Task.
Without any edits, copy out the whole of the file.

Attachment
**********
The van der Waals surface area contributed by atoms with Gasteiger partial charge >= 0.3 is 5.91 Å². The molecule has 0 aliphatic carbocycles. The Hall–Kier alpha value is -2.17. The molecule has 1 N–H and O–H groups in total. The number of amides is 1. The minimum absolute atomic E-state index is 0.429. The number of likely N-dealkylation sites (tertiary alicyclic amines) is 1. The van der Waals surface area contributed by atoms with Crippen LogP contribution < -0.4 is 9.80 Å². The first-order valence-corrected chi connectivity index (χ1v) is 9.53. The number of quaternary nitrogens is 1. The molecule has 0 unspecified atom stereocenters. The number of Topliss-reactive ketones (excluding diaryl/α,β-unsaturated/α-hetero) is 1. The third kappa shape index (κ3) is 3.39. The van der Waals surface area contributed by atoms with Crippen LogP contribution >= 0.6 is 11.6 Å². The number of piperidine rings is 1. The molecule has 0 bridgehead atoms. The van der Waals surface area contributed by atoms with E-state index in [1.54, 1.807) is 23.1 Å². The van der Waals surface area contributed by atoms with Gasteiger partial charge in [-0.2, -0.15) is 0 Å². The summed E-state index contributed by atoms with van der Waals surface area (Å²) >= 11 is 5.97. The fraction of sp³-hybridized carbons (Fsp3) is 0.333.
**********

The van der Waals surface area contributed by atoms with Gasteiger partial charge >= 0.3 is 5.91 Å². The molecule has 0 aliphatic carbocycles. The Hall–Kier alpha value is -2.17. The molecule has 1 N–H and O–H groups in total. The number of amides is 1. The minimum absolute atomic E-state index is 0.429. The number of likely N-dealkylation sites (tertiary alicyclic amines) is 1. The van der Waals surface area contributed by atoms with Crippen LogP contribution < -0.4 is 9.80 Å². The first-order valence-corrected chi connectivity index (χ1v) is 9.53. The number of quaternary nitrogens is 1. The molecule has 0 unspecified atom stereocenters. The number of Topliss-reactive ketones (excluding diaryl/α,β-unsaturated/α-hetero) is 1. The third kappa shape index (κ3) is 3.39. The van der Waals surface area contributed by atoms with Crippen LogP contribution >= 0.6 is 11.6 Å². The number of piperidine rings is 1. The molecule has 0 bridgehead atoms. The van der Waals surface area contributed by atoms with E-state index in [1.54, 1.807) is 23.1 Å². The van der Waals surface area contributed by atoms with Gasteiger partial charge in [-0.2, -0.15) is 0 Å². The summed E-state index contributed by atoms with van der Waals surface area (Å²) >= 11 is 5.97. The fraction of sp³-hybridized carbons (Fsp3) is 0.333.